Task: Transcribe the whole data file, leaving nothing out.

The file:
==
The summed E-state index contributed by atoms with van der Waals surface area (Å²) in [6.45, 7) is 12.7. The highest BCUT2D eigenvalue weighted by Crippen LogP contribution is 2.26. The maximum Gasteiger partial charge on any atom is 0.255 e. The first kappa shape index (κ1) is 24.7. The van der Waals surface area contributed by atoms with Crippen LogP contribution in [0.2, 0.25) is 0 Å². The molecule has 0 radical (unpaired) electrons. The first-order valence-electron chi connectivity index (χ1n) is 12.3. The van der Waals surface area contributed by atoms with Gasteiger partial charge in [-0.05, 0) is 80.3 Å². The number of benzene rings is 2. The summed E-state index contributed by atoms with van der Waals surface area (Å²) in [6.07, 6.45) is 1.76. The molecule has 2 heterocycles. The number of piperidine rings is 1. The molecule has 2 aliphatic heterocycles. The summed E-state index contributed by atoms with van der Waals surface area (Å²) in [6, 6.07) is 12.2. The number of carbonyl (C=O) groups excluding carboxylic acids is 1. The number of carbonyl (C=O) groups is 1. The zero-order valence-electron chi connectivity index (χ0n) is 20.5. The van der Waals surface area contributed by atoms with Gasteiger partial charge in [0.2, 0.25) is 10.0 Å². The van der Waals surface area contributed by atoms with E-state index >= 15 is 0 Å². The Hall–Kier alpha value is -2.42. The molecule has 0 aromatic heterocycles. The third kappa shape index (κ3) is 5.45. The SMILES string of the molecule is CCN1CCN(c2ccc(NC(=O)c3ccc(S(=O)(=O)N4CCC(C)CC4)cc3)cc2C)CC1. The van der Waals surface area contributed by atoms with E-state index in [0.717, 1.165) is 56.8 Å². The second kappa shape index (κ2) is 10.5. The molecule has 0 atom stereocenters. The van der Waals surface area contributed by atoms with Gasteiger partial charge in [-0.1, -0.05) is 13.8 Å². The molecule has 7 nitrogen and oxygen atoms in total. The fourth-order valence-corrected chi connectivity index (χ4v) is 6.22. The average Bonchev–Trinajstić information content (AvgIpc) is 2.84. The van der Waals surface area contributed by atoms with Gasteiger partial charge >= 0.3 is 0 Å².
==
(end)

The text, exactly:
The summed E-state index contributed by atoms with van der Waals surface area (Å²) in [6.45, 7) is 12.7. The highest BCUT2D eigenvalue weighted by Crippen LogP contribution is 2.26. The maximum Gasteiger partial charge on any atom is 0.255 e. The first kappa shape index (κ1) is 24.7. The van der Waals surface area contributed by atoms with Crippen LogP contribution in [0.2, 0.25) is 0 Å². The molecule has 0 radical (unpaired) electrons. The first-order valence-electron chi connectivity index (χ1n) is 12.3. The van der Waals surface area contributed by atoms with Gasteiger partial charge in [-0.05, 0) is 80.3 Å². The number of benzene rings is 2. The summed E-state index contributed by atoms with van der Waals surface area (Å²) in [6.07, 6.45) is 1.76. The molecule has 2 heterocycles. The number of piperidine rings is 1. The molecule has 2 aliphatic heterocycles. The summed E-state index contributed by atoms with van der Waals surface area (Å²) in [6, 6.07) is 12.2. The number of carbonyl (C=O) groups excluding carboxylic acids is 1. The number of carbonyl (C=O) groups is 1. The zero-order valence-electron chi connectivity index (χ0n) is 20.5. The van der Waals surface area contributed by atoms with Gasteiger partial charge in [0.2, 0.25) is 10.0 Å². The van der Waals surface area contributed by atoms with E-state index >= 15 is 0 Å². The Hall–Kier alpha value is -2.42. The molecule has 0 aromatic heterocycles. The third kappa shape index (κ3) is 5.45. The SMILES string of the molecule is CCN1CCN(c2ccc(NC(=O)c3ccc(S(=O)(=O)N4CCC(C)CC4)cc3)cc2C)CC1. The van der Waals surface area contributed by atoms with E-state index in [0.717, 1.165) is 56.8 Å². The second kappa shape index (κ2) is 10.5. The molecule has 0 atom stereocenters. The van der Waals surface area contributed by atoms with Gasteiger partial charge in [-0.1, -0.05) is 13.8 Å². The molecule has 7 nitrogen and oxygen atoms in total. The fourth-order valence-corrected chi connectivity index (χ4v) is 6.22. The average Bonchev–Trinajstić information content (AvgIpc) is 2.84. The van der Waals surface area contributed by atoms with Gasteiger partial charge >= 0.3 is 0 Å².